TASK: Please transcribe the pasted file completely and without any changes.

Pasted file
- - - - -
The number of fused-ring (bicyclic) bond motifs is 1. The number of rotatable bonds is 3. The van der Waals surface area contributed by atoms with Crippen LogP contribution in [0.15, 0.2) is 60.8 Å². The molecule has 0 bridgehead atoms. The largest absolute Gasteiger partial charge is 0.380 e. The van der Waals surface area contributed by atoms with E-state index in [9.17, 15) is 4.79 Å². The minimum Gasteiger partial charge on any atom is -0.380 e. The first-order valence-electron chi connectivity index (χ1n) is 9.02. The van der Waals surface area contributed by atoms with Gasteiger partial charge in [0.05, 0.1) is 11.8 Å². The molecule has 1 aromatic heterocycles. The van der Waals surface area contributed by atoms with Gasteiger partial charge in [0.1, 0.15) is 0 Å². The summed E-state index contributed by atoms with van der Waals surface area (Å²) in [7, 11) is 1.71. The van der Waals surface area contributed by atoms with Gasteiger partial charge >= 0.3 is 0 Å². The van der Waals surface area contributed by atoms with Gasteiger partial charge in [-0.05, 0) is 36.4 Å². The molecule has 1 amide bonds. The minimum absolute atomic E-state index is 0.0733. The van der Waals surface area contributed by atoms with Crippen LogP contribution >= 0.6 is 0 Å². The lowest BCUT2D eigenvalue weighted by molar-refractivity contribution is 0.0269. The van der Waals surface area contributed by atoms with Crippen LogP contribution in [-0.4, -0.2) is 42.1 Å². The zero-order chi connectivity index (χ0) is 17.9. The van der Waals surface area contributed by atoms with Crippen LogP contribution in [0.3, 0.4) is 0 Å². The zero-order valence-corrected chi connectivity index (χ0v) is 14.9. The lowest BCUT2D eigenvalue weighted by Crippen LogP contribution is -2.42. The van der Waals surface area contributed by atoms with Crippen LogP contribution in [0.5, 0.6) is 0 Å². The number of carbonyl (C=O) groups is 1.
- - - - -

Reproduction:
The number of fused-ring (bicyclic) bond motifs is 1. The number of rotatable bonds is 3. The van der Waals surface area contributed by atoms with Crippen LogP contribution in [0.15, 0.2) is 60.8 Å². The molecule has 0 bridgehead atoms. The largest absolute Gasteiger partial charge is 0.380 e. The van der Waals surface area contributed by atoms with E-state index in [9.17, 15) is 4.79 Å². The minimum Gasteiger partial charge on any atom is -0.380 e. The first-order valence-electron chi connectivity index (χ1n) is 9.02. The van der Waals surface area contributed by atoms with Gasteiger partial charge in [0.05, 0.1) is 11.8 Å². The molecule has 1 aromatic heterocycles. The van der Waals surface area contributed by atoms with Gasteiger partial charge in [0.1, 0.15) is 0 Å². The summed E-state index contributed by atoms with van der Waals surface area (Å²) in [7, 11) is 1.71. The van der Waals surface area contributed by atoms with Gasteiger partial charge >= 0.3 is 0 Å². The van der Waals surface area contributed by atoms with Gasteiger partial charge in [-0.05, 0) is 36.4 Å². The molecule has 1 amide bonds. The minimum absolute atomic E-state index is 0.0733. The van der Waals surface area contributed by atoms with Crippen LogP contribution >= 0.6 is 0 Å². The lowest BCUT2D eigenvalue weighted by molar-refractivity contribution is 0.0269. The van der Waals surface area contributed by atoms with Crippen LogP contribution in [-0.4, -0.2) is 42.1 Å². The zero-order chi connectivity index (χ0) is 17.9. The van der Waals surface area contributed by atoms with Crippen LogP contribution in [0.3, 0.4) is 0 Å². The zero-order valence-corrected chi connectivity index (χ0v) is 14.9. The lowest BCUT2D eigenvalue weighted by Crippen LogP contribution is -2.42. The van der Waals surface area contributed by atoms with Crippen LogP contribution in [0.5, 0.6) is 0 Å². The number of carbonyl (C=O) groups is 1.